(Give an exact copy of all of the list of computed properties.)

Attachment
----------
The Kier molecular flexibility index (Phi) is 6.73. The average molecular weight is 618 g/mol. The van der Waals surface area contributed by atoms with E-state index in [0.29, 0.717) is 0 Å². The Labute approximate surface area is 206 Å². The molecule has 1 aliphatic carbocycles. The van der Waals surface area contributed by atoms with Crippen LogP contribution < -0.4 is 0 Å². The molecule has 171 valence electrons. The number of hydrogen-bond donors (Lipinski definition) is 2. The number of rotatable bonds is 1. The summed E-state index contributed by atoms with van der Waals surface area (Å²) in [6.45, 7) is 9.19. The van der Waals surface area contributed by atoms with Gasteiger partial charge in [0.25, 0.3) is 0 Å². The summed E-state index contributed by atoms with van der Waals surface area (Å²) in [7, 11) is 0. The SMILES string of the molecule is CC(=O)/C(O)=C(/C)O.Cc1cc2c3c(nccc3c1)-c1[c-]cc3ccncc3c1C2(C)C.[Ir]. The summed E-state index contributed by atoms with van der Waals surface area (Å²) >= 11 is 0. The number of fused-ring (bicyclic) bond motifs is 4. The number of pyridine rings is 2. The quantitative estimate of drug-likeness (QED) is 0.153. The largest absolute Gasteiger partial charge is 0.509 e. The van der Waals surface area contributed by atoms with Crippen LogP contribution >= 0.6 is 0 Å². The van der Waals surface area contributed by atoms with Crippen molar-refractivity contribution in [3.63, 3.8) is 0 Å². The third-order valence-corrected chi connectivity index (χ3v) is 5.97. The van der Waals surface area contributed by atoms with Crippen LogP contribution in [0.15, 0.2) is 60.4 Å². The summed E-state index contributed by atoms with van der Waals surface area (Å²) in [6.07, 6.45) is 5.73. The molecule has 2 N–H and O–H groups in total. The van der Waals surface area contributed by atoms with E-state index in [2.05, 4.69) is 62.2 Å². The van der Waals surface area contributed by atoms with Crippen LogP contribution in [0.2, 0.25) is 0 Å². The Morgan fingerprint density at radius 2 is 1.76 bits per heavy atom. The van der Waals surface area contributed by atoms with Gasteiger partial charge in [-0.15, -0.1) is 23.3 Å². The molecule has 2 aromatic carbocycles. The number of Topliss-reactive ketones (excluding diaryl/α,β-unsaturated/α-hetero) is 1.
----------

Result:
The Kier molecular flexibility index (Phi) is 6.73. The average molecular weight is 618 g/mol. The van der Waals surface area contributed by atoms with E-state index in [0.29, 0.717) is 0 Å². The Labute approximate surface area is 206 Å². The molecule has 1 aliphatic carbocycles. The van der Waals surface area contributed by atoms with Crippen LogP contribution < -0.4 is 0 Å². The molecule has 171 valence electrons. The number of hydrogen-bond donors (Lipinski definition) is 2. The number of rotatable bonds is 1. The summed E-state index contributed by atoms with van der Waals surface area (Å²) in [6.45, 7) is 9.19. The van der Waals surface area contributed by atoms with Gasteiger partial charge in [0.25, 0.3) is 0 Å². The summed E-state index contributed by atoms with van der Waals surface area (Å²) in [7, 11) is 0. The SMILES string of the molecule is CC(=O)/C(O)=C(/C)O.Cc1cc2c3c(nccc3c1)-c1[c-]cc3ccncc3c1C2(C)C.[Ir]. The summed E-state index contributed by atoms with van der Waals surface area (Å²) >= 11 is 0. The number of fused-ring (bicyclic) bond motifs is 4. The number of pyridine rings is 2. The quantitative estimate of drug-likeness (QED) is 0.153. The largest absolute Gasteiger partial charge is 0.509 e. The van der Waals surface area contributed by atoms with Crippen LogP contribution >= 0.6 is 0 Å². The van der Waals surface area contributed by atoms with Crippen molar-refractivity contribution in [3.63, 3.8) is 0 Å². The third-order valence-corrected chi connectivity index (χ3v) is 5.97. The van der Waals surface area contributed by atoms with Crippen LogP contribution in [0.15, 0.2) is 60.4 Å². The summed E-state index contributed by atoms with van der Waals surface area (Å²) in [6.07, 6.45) is 5.73. The molecule has 2 N–H and O–H groups in total. The van der Waals surface area contributed by atoms with E-state index in [2.05, 4.69) is 62.2 Å². The van der Waals surface area contributed by atoms with Crippen LogP contribution in [0.2, 0.25) is 0 Å². The Morgan fingerprint density at radius 2 is 1.76 bits per heavy atom. The van der Waals surface area contributed by atoms with Gasteiger partial charge in [-0.15, -0.1) is 23.3 Å². The molecule has 2 aromatic carbocycles. The number of Topliss-reactive ketones (excluding diaryl/α,β-unsaturated/α-hetero) is 1.